The art of powerful storytelling

Called the “Prophet of Dystopia,” Margaret Atwood is one of the most influential literary voices of our generation. In her first-ever online writing class, the author of The Handmaid’s Tale teaches how she crafts compelling stories, from historical to speculative fiction, that remain timeless and relevant. Explore Margaret’s creative process for developing ideas into novels with strong structures and nuanced characters.


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Better than my pricey MFA program that I dropped out of....

Margret Atwood helped me reflect on many important aspects around the writing and publishing process, and encouraged me to sit down and get the job done. Plus she has a wonderful sense of humor. I loved this course.

I just love her and her class. Simply amazing. Greatings from Chile!

Margaret Atwood's Master Class is outstanding.



This lesson made me spend a lot of time identifying aspects of my writing process; where I am and why and importantly, what I need to do now in order to move forward. The assignment exercises are worth taking time over because they enable you to see yourself in the context of how your work has evolved to where it is and what action you need to take next that will result in meaningful progress. It also made me think about the 'why' when I looked at the support material and noticed Joyce Carol Oates' comment that the satisfaction is in the effort and rarely in the consequent rewards.

Jennifer D.

Incredibly insightful about the "fear" of writing. Everyone has something stopping them from reaching goals. Mine is a fear of failure, but having written a short novel based on a successful short story, I am afraid to take the next steps--like facing all the rejection I know I will get when I seek out a potential publisher. Margaret Atwood has such a lovely approach to this wide relatively non-academic audience.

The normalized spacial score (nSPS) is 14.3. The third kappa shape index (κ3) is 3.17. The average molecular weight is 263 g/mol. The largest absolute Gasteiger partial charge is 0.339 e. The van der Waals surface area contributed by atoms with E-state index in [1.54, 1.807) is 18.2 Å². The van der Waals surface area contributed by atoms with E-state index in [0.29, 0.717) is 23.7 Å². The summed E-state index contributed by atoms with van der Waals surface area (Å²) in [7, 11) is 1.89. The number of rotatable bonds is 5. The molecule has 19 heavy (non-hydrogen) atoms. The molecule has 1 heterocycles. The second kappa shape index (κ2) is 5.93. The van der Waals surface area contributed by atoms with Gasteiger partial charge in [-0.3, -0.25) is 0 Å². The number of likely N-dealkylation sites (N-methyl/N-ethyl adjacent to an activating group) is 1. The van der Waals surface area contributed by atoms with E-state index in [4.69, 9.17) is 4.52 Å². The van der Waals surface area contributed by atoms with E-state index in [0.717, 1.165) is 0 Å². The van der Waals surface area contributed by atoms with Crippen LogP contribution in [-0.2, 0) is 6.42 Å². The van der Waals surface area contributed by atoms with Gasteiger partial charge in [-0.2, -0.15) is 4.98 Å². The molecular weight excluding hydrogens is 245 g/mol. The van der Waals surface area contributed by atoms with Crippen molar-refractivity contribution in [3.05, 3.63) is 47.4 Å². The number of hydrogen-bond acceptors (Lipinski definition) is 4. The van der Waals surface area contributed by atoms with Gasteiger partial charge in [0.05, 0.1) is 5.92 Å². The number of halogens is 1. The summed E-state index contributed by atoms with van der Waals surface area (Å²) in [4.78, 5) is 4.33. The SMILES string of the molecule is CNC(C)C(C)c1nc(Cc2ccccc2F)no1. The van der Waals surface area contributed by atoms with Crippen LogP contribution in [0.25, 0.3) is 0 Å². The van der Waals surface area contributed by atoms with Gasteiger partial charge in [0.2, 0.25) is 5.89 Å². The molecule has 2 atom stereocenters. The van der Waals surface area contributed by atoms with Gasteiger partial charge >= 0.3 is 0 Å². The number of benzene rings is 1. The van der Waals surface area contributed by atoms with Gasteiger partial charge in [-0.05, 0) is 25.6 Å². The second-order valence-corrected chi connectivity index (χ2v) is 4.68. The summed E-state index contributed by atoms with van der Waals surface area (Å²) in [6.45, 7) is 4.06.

Assignment inventory writing process, goals, fears and fear banishment. Done

Phyllis M.

Appreciated the assignment, particularly identifying fears and finding ways to face them. My list focused on two main themes; do I have anything worthwhile to say, and do I want to expose myself not only to others, but to myself. I found the suggestion of using a "trusted" reader very helpful, and upon reflection was able to identify three of them. Ironically, they are the same three people I trusted with drafts of my term papers while in university. In terms of the "exposure", this led me down a path of trying to understand who I want to write for. Others? Myself? Why? I think I am going to enjoy this journey.